Midwives’ perceptions of the performance- and transition into practice of newly qualified midwives, a focus group study

Liesbeth Kool*, François G. Schellevis, Irma Bax, Debbie A.D.C. Jaarsma, Esther I. Feijen-de Jong

*Corresponding author for this work

Research output: Contribution to journalArticleAcademicpeer-review

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Problem: Newly qualified midwives in the Netherlands perceive the adaptation to new responsibilities as difficult due to the autonomous nature of- and required accountability for the work they face in practice.

Background: All Dutch newly qualified midwives are accountable for their work from the moment of registration while usually working solistically.

Aim: This paper explores the perceptions of experienced midwives regarding: (1) the performance- and transition into practice of newly qualified midwives, and (2) their supporting role in this transition.

Methods: The design of this study is qualitative with focus groups. Experienced midwives’ perceptions were explored by means of seven semi-structured focus groups (N = 46 participants) with two meetings for each focus group.

Findings: Community-based and hospital-based midwives perceived newly qualified midwives as colleagues who did not oversee all their tasks and responsibilities. They perceived newly qualified midwives as less committed to the practice organisation. Support in community-based practices was informally organised with a lack of orientation. In the hospital-based setting, midwives offered an introduction period in a practical setting, which was formally organised with tasks and responsibilities. Experienced midwives recognised the need to support newly qualified midwives; however, in practice, they faced barriers.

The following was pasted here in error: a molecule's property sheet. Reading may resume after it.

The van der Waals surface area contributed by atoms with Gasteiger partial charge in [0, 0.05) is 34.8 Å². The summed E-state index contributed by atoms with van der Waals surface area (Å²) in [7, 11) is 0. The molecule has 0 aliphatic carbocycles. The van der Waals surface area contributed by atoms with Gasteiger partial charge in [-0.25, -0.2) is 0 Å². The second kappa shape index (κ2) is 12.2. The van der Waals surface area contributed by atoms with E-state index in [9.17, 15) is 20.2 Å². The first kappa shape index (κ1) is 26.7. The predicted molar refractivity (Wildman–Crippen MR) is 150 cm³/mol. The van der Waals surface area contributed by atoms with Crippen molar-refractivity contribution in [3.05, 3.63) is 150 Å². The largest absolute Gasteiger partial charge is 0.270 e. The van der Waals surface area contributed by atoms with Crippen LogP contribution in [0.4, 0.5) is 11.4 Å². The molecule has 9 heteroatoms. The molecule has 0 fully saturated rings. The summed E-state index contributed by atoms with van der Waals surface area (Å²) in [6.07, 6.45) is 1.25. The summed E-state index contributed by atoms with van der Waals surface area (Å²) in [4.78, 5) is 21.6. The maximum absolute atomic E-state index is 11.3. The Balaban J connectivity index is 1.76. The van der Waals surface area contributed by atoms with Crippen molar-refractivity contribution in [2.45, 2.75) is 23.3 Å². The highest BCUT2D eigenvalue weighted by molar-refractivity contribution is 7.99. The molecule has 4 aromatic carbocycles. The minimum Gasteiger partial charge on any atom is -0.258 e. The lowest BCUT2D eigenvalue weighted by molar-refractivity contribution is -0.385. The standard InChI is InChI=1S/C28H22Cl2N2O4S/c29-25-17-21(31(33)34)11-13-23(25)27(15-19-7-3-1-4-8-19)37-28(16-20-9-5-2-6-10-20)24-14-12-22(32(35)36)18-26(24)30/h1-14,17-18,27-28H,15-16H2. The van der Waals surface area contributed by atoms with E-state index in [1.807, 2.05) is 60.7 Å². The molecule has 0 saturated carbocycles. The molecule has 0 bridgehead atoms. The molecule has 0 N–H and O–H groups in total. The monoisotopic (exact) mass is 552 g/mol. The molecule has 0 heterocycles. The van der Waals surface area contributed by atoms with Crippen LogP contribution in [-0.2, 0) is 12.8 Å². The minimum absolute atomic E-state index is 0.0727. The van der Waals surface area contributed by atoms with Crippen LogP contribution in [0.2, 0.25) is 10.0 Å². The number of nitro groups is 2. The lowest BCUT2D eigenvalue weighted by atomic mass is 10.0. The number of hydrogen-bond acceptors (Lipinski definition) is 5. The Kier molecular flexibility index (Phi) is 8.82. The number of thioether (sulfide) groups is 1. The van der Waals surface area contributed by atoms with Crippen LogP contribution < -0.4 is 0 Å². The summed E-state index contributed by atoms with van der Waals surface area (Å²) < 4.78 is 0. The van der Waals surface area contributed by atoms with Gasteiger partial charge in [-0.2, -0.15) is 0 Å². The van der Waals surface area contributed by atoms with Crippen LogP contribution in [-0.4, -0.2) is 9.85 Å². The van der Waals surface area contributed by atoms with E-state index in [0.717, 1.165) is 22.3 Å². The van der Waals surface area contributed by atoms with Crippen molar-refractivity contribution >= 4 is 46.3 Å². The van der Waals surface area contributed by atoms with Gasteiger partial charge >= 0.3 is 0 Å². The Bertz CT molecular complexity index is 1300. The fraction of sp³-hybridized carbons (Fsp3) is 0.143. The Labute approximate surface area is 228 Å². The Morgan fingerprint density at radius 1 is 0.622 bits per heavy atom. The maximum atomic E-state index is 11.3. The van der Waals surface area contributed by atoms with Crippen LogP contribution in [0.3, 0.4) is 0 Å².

Discussion: The differences in experienced midwives’ expectations of newly qualified midwives and reality seemed to depend on the newly qualified midwives’ temporary working contracts and -context, rather than the generational differences that experienced midwives mentioned. Dutch midwives prioritised their work with pregnant individuals and the organisation of their practice above supporting newly qualified midwives.

Original languageEnglish
JournalWomen and Birth
Publication statusAccepted/In press - 21-Mar-2022


  • Coaching
  • Employee orientation programmes
  • Mentoring
  • Midwifery
  • Newly qualified Midwives
  • Perceived social support

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